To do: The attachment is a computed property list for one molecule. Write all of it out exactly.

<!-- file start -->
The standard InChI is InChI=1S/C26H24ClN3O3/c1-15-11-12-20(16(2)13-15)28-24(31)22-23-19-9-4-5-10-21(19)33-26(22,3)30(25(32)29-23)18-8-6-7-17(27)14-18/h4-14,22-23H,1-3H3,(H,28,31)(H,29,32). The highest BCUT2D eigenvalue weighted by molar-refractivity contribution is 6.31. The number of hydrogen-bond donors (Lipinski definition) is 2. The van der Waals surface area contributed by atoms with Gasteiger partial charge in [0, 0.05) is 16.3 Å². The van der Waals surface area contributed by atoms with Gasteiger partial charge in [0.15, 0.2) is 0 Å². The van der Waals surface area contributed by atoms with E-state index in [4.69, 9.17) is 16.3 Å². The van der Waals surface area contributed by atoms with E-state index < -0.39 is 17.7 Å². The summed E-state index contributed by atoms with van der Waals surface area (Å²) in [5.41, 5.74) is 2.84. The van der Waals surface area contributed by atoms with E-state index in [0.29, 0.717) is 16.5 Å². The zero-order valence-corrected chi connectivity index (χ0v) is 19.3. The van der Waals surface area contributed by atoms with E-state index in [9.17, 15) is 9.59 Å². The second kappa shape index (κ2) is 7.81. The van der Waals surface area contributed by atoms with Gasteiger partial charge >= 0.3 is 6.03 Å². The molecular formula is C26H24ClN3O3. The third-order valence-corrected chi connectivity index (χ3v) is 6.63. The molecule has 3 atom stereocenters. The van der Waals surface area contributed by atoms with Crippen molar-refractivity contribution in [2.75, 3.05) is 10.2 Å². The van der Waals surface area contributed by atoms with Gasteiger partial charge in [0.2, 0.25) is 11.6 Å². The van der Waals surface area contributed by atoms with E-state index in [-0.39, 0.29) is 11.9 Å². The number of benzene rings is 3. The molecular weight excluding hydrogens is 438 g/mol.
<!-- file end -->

The standard InChI is InChI=1S/C26H24ClN3O3/c1-15-11-12-20(16(2)13-15)28-24(31)22-23-19-9-4-5-10-21(19)33-26(22,3)30(25(32)29-23)18-8-6-7-17(27)14-18/h4-14,22-23H,1-3H3,(H,28,31)(H,29,32). The highest BCUT2D eigenvalue weighted by molar-refractivity contribution is 6.31. The number of hydrogen-bond donors (Lipinski definition) is 2. The van der Waals surface area contributed by atoms with Gasteiger partial charge in [0, 0.05) is 16.3 Å². The van der Waals surface area contributed by atoms with Gasteiger partial charge in [0.15, 0.2) is 0 Å². The van der Waals surface area contributed by atoms with E-state index in [4.69, 9.17) is 16.3 Å². The van der Waals surface area contributed by atoms with E-state index < -0.39 is 17.7 Å². The summed E-state index contributed by atoms with van der Waals surface area (Å²) in [5.41, 5.74) is 2.84. The van der Waals surface area contributed by atoms with E-state index in [0.29, 0.717) is 16.5 Å². The zero-order valence-corrected chi connectivity index (χ0v) is 19.3. The van der Waals surface area contributed by atoms with E-state index in [9.17, 15) is 9.59 Å². The second kappa shape index (κ2) is 7.81. The van der Waals surface area contributed by atoms with Gasteiger partial charge >= 0.3 is 6.03 Å². The molecular formula is C26H24ClN3O3. The third-order valence-corrected chi connectivity index (χ3v) is 6.63. The molecule has 3 atom stereocenters. The van der Waals surface area contributed by atoms with Crippen molar-refractivity contribution in [2.75, 3.05) is 10.2 Å². The van der Waals surface area contributed by atoms with Gasteiger partial charge in [0.2, 0.25) is 11.6 Å². The van der Waals surface area contributed by atoms with E-state index in [-0.39, 0.29) is 11.9 Å². The number of benzene rings is 3. The molecular weight excluding hydrogens is 438 g/mol.